What Does
Mean to You

To some persons "kingdom" means a future theocratic earthly dominion ruled from Jerusalem as its capital and often quite properly called "the kingdom of Christ."

To others it means a present spiritual rule of God operating by faith only in the hearts of voluntary subjects.

Both answers are true, but either answer alone without the other is only part of the truth.

Unless the term "kingdom" is defined according to its usage in the original Greek text,its Scriptural meaning is often misunderstood. In contemporary English literature it suggests some manner of political realm; not only the government but also the land and its people. The meaning of the English word "kingdom" is therefore something concrete or material but the Greek BASILEIA which "kingdom" is made to represent serves basically as an abstract term, limited to RULE or GOVERNMENT, having no essential and direct reference to some land or people over which the government may rule.

Yet it is true that the operation of any such rule or government may imply some object over which to govern, so the term "kingdom" does at such times indirectly suggest also a land and its inhabitants, but "kingdom" as it appears in Scripture is frequently used only in the sense of rule or reign with no essential reference to territory or people. In such cases it is wrong and untrue to draw any inferences of an earthly kingdom.

In the New Testament Scriptures the Greek word BASILEIA is always rendered as "kingdom;" a total of 150 times or more; and in many of those instances it does NOT allude to any earthly dominion or its inhabitants. There are passages, as we shall note here later, where a "kingdom" is declared to be something not visible to the physical eye and having nothing to do with such essentials of earthly habitation as food and drink. In such cases "kingdom" is exclusively spiritual.

In Old Testament Scriptures the Hebrew word MALEKUTH is rendered as kingdom something like 49 times but in 21 other passages it appears as "reign." Since the Old Testament is primarily concerned with Israel, God's covenant people, and such promises as were made to them alone, the Hebrew MALEKUTH is often but not always representative of a land and its people. In many instances the meaning reflected by the context is limited to an abstract sense; as for example, where it refers only to the duration of rule by some certain king. There it properly appears not as "kingdom" but as "reign;" for instance, "the fortieth year of the reign of David" (I Chron. 26:31).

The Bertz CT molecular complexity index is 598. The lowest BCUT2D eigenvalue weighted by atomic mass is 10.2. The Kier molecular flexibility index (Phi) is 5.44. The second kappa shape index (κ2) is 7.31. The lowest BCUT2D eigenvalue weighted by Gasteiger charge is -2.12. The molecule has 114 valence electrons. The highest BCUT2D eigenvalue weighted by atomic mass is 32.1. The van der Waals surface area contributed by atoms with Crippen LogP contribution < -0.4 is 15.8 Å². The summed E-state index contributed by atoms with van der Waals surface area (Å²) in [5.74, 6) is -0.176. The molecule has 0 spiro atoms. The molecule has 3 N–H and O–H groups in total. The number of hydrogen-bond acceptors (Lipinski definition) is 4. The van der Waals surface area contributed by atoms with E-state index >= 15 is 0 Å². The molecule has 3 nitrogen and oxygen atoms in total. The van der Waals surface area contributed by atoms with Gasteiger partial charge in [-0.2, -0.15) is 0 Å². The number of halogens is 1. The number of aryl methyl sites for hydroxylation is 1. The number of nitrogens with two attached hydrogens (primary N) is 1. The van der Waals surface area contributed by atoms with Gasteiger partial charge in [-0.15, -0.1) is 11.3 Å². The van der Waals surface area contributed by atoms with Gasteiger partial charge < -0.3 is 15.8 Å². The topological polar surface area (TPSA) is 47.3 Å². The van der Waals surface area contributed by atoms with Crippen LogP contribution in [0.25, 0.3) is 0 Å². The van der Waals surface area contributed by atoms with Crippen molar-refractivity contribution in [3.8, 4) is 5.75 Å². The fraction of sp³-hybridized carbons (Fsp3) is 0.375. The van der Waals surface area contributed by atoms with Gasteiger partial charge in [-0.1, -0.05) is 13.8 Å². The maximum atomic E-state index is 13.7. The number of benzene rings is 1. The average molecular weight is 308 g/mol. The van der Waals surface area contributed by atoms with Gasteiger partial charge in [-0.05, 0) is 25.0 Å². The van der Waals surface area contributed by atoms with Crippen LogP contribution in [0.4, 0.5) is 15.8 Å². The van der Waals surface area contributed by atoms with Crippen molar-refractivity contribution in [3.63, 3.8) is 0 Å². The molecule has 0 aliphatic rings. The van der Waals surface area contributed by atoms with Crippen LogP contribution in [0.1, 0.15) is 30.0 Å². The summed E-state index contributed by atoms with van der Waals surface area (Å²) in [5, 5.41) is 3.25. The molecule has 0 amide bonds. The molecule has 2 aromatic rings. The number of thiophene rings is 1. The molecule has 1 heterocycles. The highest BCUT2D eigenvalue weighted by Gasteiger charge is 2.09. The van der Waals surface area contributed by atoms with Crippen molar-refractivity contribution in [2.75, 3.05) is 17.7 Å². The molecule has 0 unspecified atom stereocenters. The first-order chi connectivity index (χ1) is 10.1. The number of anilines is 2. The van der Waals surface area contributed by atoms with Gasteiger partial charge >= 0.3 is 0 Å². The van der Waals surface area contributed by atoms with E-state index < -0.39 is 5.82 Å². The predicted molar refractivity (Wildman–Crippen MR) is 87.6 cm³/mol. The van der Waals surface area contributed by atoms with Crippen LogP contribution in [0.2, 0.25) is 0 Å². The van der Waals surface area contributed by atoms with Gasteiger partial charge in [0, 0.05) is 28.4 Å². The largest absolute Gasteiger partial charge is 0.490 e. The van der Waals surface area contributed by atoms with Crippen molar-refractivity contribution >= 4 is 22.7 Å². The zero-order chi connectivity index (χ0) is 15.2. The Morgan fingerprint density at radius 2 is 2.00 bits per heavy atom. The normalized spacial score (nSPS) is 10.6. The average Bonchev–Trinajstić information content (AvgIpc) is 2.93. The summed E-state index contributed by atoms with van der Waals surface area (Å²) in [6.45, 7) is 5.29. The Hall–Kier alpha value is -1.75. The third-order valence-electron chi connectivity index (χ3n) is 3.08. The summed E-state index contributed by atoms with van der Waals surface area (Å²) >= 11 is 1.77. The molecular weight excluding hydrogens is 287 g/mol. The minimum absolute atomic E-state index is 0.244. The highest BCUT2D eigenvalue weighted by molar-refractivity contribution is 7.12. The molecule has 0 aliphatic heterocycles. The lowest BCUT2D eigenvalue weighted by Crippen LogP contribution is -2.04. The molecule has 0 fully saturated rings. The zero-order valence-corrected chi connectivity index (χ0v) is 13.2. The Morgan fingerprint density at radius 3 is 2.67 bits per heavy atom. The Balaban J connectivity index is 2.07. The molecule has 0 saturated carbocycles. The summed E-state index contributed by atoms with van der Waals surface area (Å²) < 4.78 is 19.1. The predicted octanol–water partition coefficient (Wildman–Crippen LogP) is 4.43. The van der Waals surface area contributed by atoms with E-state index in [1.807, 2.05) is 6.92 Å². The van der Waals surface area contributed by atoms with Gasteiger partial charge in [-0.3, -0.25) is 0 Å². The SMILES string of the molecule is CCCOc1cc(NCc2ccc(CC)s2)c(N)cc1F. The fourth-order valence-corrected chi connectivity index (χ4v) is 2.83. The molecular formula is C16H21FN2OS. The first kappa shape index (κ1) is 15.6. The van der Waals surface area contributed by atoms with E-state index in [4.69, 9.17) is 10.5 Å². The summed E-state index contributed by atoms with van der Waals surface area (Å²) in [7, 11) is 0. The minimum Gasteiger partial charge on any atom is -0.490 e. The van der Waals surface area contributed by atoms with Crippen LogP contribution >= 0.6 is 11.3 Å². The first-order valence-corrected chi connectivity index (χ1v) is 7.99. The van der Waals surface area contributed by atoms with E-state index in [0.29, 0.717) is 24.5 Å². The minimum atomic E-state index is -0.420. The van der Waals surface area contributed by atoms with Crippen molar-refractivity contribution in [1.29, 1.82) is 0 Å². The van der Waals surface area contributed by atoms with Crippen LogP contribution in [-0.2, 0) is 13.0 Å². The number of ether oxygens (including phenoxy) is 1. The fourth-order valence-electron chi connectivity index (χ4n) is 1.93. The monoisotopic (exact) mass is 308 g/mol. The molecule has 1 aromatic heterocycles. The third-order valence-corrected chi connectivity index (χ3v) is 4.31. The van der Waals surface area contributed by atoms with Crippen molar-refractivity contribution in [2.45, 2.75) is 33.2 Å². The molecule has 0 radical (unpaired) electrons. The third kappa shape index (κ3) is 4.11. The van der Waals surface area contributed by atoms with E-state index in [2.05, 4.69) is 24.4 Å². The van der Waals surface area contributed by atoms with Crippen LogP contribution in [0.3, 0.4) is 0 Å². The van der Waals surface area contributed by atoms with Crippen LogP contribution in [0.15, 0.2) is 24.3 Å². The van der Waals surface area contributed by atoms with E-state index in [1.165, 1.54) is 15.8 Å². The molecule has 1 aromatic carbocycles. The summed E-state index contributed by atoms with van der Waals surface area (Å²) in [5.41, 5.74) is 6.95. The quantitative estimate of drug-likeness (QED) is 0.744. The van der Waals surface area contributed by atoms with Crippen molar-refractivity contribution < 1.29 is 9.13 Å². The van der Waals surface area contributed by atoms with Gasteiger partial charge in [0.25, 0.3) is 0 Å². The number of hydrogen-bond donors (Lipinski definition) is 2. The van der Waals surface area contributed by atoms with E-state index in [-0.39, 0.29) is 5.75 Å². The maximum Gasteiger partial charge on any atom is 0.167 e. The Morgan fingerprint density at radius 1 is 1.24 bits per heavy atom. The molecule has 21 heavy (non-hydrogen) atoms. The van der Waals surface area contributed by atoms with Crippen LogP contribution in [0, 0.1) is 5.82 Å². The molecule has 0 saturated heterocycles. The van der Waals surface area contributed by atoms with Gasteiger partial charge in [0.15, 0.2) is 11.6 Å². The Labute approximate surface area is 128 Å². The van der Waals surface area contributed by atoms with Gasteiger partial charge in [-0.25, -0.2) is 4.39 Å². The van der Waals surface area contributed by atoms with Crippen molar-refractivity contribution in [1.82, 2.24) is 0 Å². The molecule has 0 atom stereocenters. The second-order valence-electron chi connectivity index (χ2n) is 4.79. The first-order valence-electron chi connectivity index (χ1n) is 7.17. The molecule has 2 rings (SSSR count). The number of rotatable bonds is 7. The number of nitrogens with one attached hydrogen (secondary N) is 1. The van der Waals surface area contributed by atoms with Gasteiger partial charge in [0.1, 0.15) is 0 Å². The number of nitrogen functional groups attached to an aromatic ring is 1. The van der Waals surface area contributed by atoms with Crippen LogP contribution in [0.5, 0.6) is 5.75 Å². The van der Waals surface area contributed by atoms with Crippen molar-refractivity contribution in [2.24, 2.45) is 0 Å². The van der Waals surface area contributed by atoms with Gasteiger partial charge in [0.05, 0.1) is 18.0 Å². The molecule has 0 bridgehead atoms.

In many passages of the New Testament, if the Greek BASILEIA had been rendered as "reign," it would have been an ideal choice; especially where the context indicates no earthly dominion was intended. In fact, "reign" as a verb is consistently and properly used for the Greek verb BASILEUO, so it is unfortunate that the noun BASILEIA was not more discreetly rendered also as "reign" in those many passages where it is obviously not concerned with any earthly realm and where the meaning is clearly restricted to the RULE of God and of Christ as a universal Sovereignty whereof only one future phase will yet appear as an earthly kingdom consisting of the land and the people of Israel, then restored to a covenant which on Israel's part is now in default. For the majority of passages in the New Testament where the Greek BASILEIA appears, it has a much wider application of a spiritual nature, not definitive of any earthly kingdom. There the intended sense would have been much better served by such a rendering as "the reign of God" rather than "the kingdom of God," thus reserving the term "kingdom" only for those passages where it is obvious that a land and its people are also intended. Yet here as we proceed to quote from various versions which indiscriminately read "the kingdom of the heavens" or "the kingdom of God," we shall usually renounce a private wish where in many instances we might have preferred to substitute "reign" for "kingdom. Instead we shall adhere to the published text, even in passages where it is apparent that no earthly dominion is intended.

This is not to deny or to compromise the Scriptural reality of a future earthly kingdom. Hebrew prophecy is emphatic that such a kingdom under the sovereignty of Christ is yet to be ruled from Jerusalem after a future generation of Israel has been restored to covenant favor with Jehovah, their covenant God. That will be a "new covenant" as distinguished from the former covenant God made with their fathers through Moses, which covenant "they brake" as Jeremiah reminds us (31.32).